Totally perfect-does god forget?

Richard Hall rhall at uvi.edu
Sat Sep 7 09:19:29 EST 1996


Eric Manshun Choi wrote:
>
> I am in the process of writing a science fiction story in which one of
> the characters has the ability to literally remember EVERYTHING that he
> sees or reads.

> How would such an ability affect his mind?  Would he be able to cope, or
> would the overload of information drive him insane?
I hope you now realize that the mind prioritizes information and further
tests the validity of that information. Factual information is suprisingly
rare and our minds are not limited to storing and recalling information.
Indeed we deal in abstractions and filling in the gaps.  We create our
realities selectively from a lot of noise.

There was a television series some 20 years ago that starred Betty Davis
and a young man, Lawerence Luckinbill, who married Lucille Ball's daughter
and who starred in one of the goofier StarTrek movies as brother of Spock.
The TV show was called the" Odessa -?"...(so much for perfect recall.)  The
theatrics necessary to make total recall imperative were a strain to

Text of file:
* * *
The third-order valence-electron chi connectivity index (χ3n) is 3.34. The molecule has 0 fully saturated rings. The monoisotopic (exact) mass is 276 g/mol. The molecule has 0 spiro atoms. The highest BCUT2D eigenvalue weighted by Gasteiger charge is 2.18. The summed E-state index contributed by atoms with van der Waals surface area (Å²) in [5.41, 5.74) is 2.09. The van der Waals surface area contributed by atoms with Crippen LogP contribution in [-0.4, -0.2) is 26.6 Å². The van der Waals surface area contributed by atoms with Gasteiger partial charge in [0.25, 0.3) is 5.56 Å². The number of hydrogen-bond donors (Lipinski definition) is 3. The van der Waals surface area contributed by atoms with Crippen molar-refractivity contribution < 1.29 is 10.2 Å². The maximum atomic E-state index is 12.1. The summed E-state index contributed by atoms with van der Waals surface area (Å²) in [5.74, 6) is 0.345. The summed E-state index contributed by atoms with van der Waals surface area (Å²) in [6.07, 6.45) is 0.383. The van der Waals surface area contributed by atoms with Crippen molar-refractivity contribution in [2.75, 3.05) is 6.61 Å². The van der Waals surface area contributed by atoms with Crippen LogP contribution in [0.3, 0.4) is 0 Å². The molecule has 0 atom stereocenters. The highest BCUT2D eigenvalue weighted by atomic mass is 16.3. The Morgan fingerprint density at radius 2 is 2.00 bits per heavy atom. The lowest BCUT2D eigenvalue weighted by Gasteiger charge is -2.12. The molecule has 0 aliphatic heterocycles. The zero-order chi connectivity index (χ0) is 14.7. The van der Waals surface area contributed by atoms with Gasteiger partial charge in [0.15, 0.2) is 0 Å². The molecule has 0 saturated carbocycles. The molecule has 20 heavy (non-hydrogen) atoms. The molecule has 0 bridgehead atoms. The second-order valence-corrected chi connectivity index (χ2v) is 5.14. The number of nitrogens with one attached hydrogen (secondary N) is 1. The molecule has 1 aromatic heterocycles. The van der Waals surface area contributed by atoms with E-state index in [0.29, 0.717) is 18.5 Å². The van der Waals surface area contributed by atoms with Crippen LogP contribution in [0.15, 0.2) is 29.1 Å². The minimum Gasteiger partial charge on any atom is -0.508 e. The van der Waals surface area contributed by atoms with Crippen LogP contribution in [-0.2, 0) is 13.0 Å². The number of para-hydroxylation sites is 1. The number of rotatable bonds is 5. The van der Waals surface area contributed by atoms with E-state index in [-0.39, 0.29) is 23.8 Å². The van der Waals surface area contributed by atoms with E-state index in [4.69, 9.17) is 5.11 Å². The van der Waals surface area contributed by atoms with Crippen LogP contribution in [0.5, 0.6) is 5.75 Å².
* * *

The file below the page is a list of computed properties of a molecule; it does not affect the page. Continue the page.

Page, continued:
credibility.  In reality, it is difficult to see where total recall would
be of much value, and in fact, might be a decided disadvantage in novel
circumstances.

Many of the comments from others about packaging or storing information are
very relevant since we meter life by the heart beat and access may be
urgent.  But equalling important is the relevance of total recall to the
here and now.  We use symbolic logic to organize our thoughts-this tastes
good, that was fun, oh that was yukkie.  Education may formalize the
process, but regardless of the pigeon-holes, it is to our advantage to lump
information into categories that can be accessed in predictable and
unpredictable ways.  Once we assemble a collection of images or thoughts,
then we sort through and pick what we need and discard for the moment what
we do not.  How many times have you heard or read someone described as just
like so and so?  Useful total recall would require a parallel capacity to
evaluate relevance, but the time needed for both might negate the value of
either.

In my parody, I tried to illustrate how subjective the value of facts and
recall can be. Much of what we know is essentially irrelevant, but spicey.
In life, total recall is probably not that important, otherwise it would
have been more strongly selected.  I suspect that god tries to forget more
than she tries to remember.  At least in my case, I'm counting on that
likelyhood.

rlh

Richard Hall
Comparative Animal Physiologist
Division of Sciences and Mathematics
University of the Virgin Islands
St. Thomas, USVI  00802

809-693-1386
rhall at uvi.edu





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